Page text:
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On Thu, 19 Nov 2009 11:48:37 -0500, Alexander Thesoso wrote:

I'm thinking more a children's toy with a cloth tube over the body and a head of some sort stuck on the flat end, kids wouldn't worry that it only "wriggled" 1 way.

Robin
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Rob H. wrote:

1777 - Well it looks a lot like the lead pot holder I use a reenactments. Not sure if that was it's original use but it works good. Pot goes on the rack and a long handled ladle goes on the stand.
1778 - Journal box bearing?
1779 - Push action trimmer?
1780 - Incense burner?
1781 - Burner tube scraper?
1782 - Home built tubing cutter. At least I don't ever remember seeing one that style on sale.
--
Steve W.

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Rob H. wrote:

1777 I'm gonna guess branding iron holder
1778 Some kind of linear bearing, maybe for a roundhouse turntable
1781 Cannon or field piece swab rod
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wrote:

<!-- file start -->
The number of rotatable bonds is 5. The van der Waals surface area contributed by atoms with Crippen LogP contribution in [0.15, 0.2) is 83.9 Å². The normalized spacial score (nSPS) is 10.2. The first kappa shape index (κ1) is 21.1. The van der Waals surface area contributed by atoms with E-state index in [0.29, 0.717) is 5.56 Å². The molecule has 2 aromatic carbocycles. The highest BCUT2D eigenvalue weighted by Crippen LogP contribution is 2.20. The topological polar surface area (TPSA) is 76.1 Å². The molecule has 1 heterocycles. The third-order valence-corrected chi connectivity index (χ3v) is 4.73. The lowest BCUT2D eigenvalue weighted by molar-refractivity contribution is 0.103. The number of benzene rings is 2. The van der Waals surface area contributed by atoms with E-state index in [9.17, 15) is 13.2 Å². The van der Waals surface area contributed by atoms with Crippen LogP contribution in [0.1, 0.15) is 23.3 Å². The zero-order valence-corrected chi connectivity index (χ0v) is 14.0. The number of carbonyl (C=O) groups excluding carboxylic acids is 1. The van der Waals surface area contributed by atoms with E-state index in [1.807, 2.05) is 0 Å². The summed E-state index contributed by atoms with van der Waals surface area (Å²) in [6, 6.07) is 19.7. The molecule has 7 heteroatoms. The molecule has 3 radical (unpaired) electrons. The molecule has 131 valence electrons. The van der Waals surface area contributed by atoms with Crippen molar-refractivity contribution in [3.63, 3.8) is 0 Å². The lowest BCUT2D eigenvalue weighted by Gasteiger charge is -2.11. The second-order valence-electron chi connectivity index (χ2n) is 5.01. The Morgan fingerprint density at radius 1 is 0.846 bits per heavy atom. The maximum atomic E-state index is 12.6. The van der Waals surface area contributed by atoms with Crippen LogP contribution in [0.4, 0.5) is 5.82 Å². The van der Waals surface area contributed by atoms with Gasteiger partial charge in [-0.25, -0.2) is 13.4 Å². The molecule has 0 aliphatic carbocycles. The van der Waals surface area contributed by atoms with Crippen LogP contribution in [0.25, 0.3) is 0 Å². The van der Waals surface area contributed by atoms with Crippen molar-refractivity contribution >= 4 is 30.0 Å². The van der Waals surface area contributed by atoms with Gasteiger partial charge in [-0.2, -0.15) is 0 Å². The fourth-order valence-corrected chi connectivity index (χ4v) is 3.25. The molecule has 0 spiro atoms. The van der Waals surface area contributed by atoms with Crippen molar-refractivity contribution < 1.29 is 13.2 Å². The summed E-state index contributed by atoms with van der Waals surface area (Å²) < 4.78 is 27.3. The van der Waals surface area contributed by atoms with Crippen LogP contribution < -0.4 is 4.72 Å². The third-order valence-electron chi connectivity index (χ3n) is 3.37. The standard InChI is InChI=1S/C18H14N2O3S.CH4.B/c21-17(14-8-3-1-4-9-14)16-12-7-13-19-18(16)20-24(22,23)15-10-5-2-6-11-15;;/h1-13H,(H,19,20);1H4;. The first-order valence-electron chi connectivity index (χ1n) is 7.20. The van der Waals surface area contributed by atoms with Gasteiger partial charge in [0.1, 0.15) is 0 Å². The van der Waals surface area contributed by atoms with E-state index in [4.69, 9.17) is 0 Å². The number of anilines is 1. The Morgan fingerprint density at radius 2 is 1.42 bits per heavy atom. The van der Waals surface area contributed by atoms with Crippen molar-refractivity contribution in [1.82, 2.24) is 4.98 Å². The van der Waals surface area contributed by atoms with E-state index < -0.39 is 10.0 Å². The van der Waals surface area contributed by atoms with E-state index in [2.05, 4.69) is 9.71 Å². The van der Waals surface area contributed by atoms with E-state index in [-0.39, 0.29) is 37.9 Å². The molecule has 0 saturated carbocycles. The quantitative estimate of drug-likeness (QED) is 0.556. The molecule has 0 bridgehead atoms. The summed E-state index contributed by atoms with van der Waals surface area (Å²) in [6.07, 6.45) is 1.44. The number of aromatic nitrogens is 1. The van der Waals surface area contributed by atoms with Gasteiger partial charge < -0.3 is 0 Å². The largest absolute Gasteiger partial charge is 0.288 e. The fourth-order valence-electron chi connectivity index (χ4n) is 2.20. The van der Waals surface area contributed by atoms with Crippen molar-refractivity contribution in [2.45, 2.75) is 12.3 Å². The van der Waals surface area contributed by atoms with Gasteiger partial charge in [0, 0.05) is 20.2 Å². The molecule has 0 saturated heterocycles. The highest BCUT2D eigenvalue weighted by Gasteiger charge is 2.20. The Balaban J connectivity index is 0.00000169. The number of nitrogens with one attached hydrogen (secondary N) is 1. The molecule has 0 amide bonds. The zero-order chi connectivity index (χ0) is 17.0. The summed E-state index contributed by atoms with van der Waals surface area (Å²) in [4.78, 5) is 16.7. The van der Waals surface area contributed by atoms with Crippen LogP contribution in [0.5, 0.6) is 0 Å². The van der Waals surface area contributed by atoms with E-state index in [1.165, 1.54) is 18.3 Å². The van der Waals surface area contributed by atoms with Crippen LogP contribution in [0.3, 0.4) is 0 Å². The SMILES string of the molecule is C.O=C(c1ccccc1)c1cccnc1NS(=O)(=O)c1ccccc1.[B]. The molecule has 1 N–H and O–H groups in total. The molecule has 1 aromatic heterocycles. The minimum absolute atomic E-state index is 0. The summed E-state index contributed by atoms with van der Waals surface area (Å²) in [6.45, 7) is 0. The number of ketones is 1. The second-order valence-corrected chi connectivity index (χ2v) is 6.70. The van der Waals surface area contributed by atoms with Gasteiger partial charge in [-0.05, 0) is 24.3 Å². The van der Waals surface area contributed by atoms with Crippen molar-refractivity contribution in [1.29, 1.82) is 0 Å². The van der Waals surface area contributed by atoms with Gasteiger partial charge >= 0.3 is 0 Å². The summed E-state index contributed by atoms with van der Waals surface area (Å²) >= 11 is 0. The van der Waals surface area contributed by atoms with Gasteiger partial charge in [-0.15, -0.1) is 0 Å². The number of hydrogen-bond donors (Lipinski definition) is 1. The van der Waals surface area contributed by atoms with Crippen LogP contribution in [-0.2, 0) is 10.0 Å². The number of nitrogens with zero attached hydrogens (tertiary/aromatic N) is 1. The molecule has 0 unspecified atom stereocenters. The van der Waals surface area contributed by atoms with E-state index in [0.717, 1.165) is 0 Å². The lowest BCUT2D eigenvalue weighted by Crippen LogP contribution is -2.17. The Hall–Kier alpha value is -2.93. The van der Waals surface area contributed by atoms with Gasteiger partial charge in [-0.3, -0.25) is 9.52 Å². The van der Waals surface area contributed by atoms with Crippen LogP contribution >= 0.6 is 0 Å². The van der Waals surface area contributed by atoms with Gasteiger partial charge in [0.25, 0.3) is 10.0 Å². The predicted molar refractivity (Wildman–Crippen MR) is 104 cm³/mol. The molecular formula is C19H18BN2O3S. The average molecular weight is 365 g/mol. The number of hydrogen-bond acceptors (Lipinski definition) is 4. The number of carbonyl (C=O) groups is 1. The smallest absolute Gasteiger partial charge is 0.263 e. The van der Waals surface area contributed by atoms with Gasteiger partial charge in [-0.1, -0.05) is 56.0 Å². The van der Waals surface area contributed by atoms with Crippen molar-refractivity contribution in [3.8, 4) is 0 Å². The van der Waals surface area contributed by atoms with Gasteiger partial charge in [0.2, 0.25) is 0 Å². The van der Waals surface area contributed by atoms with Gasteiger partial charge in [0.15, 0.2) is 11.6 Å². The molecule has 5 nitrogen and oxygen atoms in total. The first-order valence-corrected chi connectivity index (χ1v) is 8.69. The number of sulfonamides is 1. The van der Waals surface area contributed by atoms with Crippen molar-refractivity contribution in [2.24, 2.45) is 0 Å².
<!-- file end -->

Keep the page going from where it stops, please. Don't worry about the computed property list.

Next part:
Let's see now...
1777 - I know I've seen this from somewhere...but beyond that, my memory fails for now. Possibly this is a glassblowing apparatus, with the forked stand to support the blowpipe (or whatever it's called)?
1778 - No real idea; the best thing that comes to mind is a (counter) weight for some piece of machinery, presumably adjustable by attaching it to different locations on a lever arm. Possibly, this was used on a steam locomotive safety blow-off valve?
1779 - Shear for cutting off cordage?
1780 - An alligator bin for...pens, perhaps?
1781 - Cleaner for piping, maybe for gutter downspouts or similar?
1782 - Looks to be a tubing cutter, not unlike what is commonly used in plumbing. The triangular attachment at the tip is presumably to remove the burr created by the cutting wheel while cutting the tubing. Most I've seen have a couple of small (non-sharpened) rollers instead of the V grooved projection, which I presume would make most I've seen a bit smoother operating than this one.
Now to see other suggestions...
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    Posting from Rec.crafts.metalworking as always.
1777)    It looks to me like a stand for heating a branding iron     either over a fire under the grate there, or in a pot     of coals supported on the frame where the circle is.
1778)    At a guess, it is designed for aligning holes in two     pieces of metal, with the bronze part being for driving     it in.
    Note the nice rounded bevel on the small end to make it easier     to start.
    It could also be a high-current contact point, if the "brass or     bronze" were actually pure copper.